The road to Bloodstained has been a strange ride, full of anxiety and surprises, both good and bad. Massive Kickstarter failures such as Mighty No. 9 (which once shared a dev studio in part with Bloodstained) caused a dip in confidence, exasperated by how long Bloodstained seemed to be cooking. But the home stretch was full of updates and positivity, fueled in part with a substantial visual update and WayForward joining development. Now after a few years of anticipation, Bloodstained: Ritual of the Night is upon us, with some impeccable timing due to a resurgence of sorts of its older Konami sibling. Bloodstained, with its massive map full of secrets, challenges, and bizarre gags, feels like a true successor to Castlevania: Symphony of the Night, and an evolution of the “Igavania” style all in the same package.
Original Dracula Do Not Steal
Bloodstained: Ritual of the Night follows Miriam, who is a “Shardbinder.” Basically, that means through human experimentation, crystals imbued with powerful demon juice were magically attached to her skin. Miriam is one of two subjects of this experiment, the other being Gebel, Bloodstained’s antagonist. The setup here is that Gebel seeks revenge on a world that did him dirty, and part of that plan included summoning a massive castle full of demons. Miriam, who is a ticking time bomb herself, aims to stop Gebel and find a way to beat the “curse” for both of them.
The story is, honestly, Bloodstained’s weakest link. The game opens with some brief narration that throws a bunch of jargon out in your face, and brief conversations between characters who already know each other attempt to fill in the blanks. Storytelling is not Bloodstained’s strong suit, but it really doesn’t need to be. After all, Castlevania was never a strong narrative experience – it has a compelling timeline built upon a simple foundation, the appeal being in tracking events throughout different time periods, all through a branching family bloodline. Where Bloodstained struggles is in trying so hard to feel different, and in doing so wants to cram a bunch of lore and jargon upfront. While the Shardbinder stuff is expertly woven into Bloodstained’s gameplay and aesthetic, there doesn’t seem to be much to latch onto narratively.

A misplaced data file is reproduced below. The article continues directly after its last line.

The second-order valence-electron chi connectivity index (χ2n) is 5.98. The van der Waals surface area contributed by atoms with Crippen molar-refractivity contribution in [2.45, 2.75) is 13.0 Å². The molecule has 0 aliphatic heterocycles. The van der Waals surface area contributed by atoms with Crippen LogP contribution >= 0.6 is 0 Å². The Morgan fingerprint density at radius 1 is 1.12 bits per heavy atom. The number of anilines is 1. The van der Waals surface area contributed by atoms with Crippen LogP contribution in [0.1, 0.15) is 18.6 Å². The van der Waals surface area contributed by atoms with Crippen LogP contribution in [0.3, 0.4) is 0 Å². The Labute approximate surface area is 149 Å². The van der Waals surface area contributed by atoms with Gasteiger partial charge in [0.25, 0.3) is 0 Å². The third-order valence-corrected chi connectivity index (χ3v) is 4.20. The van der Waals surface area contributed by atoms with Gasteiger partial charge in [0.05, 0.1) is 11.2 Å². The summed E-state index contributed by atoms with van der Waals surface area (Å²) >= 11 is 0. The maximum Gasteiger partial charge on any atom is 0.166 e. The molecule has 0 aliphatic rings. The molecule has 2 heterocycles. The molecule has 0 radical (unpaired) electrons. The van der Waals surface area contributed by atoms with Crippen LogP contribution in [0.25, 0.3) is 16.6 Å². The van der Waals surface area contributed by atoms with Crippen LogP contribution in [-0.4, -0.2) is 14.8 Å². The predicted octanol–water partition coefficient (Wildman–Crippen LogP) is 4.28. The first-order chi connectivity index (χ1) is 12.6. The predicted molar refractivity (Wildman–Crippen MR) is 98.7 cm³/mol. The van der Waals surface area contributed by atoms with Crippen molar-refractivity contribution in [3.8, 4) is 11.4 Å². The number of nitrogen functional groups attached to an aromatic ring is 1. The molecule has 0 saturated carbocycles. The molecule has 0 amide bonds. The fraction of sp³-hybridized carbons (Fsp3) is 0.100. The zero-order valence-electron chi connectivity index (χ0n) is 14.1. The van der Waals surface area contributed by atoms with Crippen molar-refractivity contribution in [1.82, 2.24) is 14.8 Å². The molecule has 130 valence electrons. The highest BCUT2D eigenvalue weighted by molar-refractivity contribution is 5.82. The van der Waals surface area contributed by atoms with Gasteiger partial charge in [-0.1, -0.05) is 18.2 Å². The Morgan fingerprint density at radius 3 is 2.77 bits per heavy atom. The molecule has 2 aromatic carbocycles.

And that’s fine really, because everything else about Bloodstained rules. Metroidvania games have been the cool thing to do in indie games for years now, ever since the genre practically disappeared from the major leagues. A game in this style from Koji Igarashi, one of the OGs, hasn’t been seen since Castlevania: Order of Ecclesia on the Nintendo DS. That’s notable because despite the series’ renown and popularity, there hasn’t been a large-scale follow-up to Symphony of the Night on a non-portable platform. Bloodstained finally does that, and the result is almost intimidating.
Hot Damn, That’s a Big Castle. Nic Cage Would Buy That Castle.
Bloodstained: Ritual of the Night is huge. Gebel’s castle feels familiar, like one of Dracula’s many hangouts. But since fans will have been so used to playing these games on small handheld screens, this contemporary version feels massive. Hours will pass while exploring this castle, and you feel every nook and cranny you’re unable to reach. Upgrades, equipment, and other bonuses are everywhere, since there’s so much space to fill. While many of the handheld Castlevania titles felt more deliberate and focused in their design, Bloodstained feels much more open and littered with incidental pickups, making the Metroidvania vibe much less linear. Tons of time will pass between major upgrades like the classic double jump, but none of that space feels wasted.